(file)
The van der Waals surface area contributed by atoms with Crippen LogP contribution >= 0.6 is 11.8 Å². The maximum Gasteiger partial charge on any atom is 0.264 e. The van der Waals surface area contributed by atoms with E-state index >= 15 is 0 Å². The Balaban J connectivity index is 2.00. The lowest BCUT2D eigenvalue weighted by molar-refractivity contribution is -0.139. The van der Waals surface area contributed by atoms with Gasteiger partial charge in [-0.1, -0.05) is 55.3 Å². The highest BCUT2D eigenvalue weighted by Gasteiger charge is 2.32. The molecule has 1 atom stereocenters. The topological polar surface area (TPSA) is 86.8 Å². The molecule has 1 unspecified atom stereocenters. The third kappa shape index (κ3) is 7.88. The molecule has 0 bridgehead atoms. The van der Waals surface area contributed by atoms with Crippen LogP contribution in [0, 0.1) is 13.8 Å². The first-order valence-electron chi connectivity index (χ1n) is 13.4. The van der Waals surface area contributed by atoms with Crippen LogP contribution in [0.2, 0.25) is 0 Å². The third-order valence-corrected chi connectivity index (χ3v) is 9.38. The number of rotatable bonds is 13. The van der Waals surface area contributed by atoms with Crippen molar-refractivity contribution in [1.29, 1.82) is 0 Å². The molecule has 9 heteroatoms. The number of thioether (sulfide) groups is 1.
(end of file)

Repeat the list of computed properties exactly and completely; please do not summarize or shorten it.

The van der Waals surface area contributed by atoms with Crippen LogP contribution >= 0.6 is 11.8 Å². The maximum Gasteiger partial charge on any atom is 0.264 e. The van der Waals surface area contributed by atoms with E-state index >= 15 is 0 Å². The Balaban J connectivity index is 2.00. The lowest BCUT2D eigenvalue weighted by molar-refractivity contribution is -0.139. The van der Waals surface area contributed by atoms with Gasteiger partial charge in [-0.1, -0.05) is 55.3 Å². The highest BCUT2D eigenvalue weighted by Gasteiger charge is 2.32. The molecule has 1 atom stereocenters. The topological polar surface area (TPSA) is 86.8 Å². The molecule has 1 unspecified atom stereocenters. The third kappa shape index (κ3) is 7.88. The molecule has 0 bridgehead atoms. The van der Waals surface area contributed by atoms with Crippen LogP contribution in [0, 0.1) is 13.8 Å². The first-order valence-electron chi connectivity index (χ1n) is 13.4. The van der Waals surface area contributed by atoms with Crippen LogP contribution in [0.2, 0.25) is 0 Å². The third-order valence-corrected chi connectivity index (χ3v) is 9.38. The number of rotatable bonds is 13. The van der Waals surface area contributed by atoms with Crippen molar-refractivity contribution in [1.29, 1.82) is 0 Å². The molecule has 9 heteroatoms. The number of thioether (sulfide) groups is 1.